Vázquez had no real answer for why Puerto Rico has received $1.53 billion in federal grants, but has spent only $34 million for Hurricane Maria damage. Congress has approved even more money, $20 billion, and Trump has tried to block some of it, but the local government bears some blame, too.

The Vázquez mess prompted the Trump camp to repeat old claims that Puerto Rico is one of the most politically corrupt places in the world, as Donald Trump Jr made sure to point out, as if that excuses failing to treat the island’s residents like the US citizens they are.

The island does have a history of political corruption — you can blame that on a disconnected political class — but that history should not be held against the millions of Puerto Ricans who are the ones who have suffered on so many levels.

Historically, Puerto Rico’s political class has perpetuated a colonialism that has enabled the interests of their US colonial masters, so naturally Puerto Ricans are sceptical of Vázquez, a Republican surrounded by fellow Republicans, such as Puerto Rico’s non-voting representation in Congress, resident commissioner Jenniffer Gonázalez, and José Carrión III, the head of Puerto Rico’s Fiscal Control Board, who is also part of the Trump campaign’s official Latinos for Trump board.

It doesn’t help Vázquez’s cause, either, when she says she will “trust God and the Virgin Mary that a major catastrophe will not occur” in response to questions from Puerto Rico’s Centre for Investigative Journalism about poorly planned local responses to emergencies.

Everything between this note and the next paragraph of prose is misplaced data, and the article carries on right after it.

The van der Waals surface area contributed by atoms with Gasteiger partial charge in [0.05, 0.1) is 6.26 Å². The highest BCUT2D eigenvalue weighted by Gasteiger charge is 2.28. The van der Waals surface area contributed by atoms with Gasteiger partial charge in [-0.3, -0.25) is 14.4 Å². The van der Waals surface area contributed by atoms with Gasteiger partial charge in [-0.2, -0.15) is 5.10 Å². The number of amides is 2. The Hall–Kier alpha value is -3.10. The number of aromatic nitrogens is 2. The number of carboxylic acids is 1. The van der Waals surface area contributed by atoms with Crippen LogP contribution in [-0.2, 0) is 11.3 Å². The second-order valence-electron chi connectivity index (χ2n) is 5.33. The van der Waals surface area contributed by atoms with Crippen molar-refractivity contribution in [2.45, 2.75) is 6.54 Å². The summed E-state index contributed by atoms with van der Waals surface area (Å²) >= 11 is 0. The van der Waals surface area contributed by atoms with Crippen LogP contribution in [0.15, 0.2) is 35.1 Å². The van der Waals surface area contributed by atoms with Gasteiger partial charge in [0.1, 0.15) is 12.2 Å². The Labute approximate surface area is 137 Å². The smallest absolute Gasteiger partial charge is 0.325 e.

The governor, it seems, would rather push the easier narrative of resilience than begin to look at how Puerto Rico was never really ready for earthquakes and to explore how to respond to them.

She would rather say that people are “happy” about the Government’s response and make sure she tells people that she has been there since the quakes started happening.

Her visit to yesterday’s State of the Union might win some public relations points, but it will not gain much traction, either.

Resilience should not be the end goal here, although it’s true that the only way Puerto Ricans have survived is through the compassion the community has shown to each other.

It happened during the bleakest days of Hurricane Maria, and it is happening now during the earthquakes. Trust in local government and the federal government is low. Faith in fellow Puerto Ricans is high, but how long does that have to last? Don’t Puerto Ricans deserve better?

In talking and texting with countless Puerto Ricans, both on the island and in the diaspora, since the early days of these latest quakes, I found a pending sense of uncertainty and anxiety that was different from even the days of Maria.

The ground was still shaking; even though people in most of the island’s areas that the quakes didn’t rock seem to be heading back to normal; fear and a sense of a loss of control still linger. People are tired. They feel ignored and forgotten.

Enter J. Lo with a Puerto Rican flag, and it helped a bit. At least until the exhaustion returned.

Julio Ricardo Varela is cohost of the 2017 Webby-nominated In The Thick podcast and senior digital editor of LatinoUSA.org, the website for NPR’s Latino USA, a 2014 Peabody-winning show anchored by Maria Hinojosa and produced by The Futuro Media Group

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Published Feb 5, 2020 at 8:00 am (Updated Feb 5, 2020 at 8:35 am)

An exhausting time to be Puerto Rican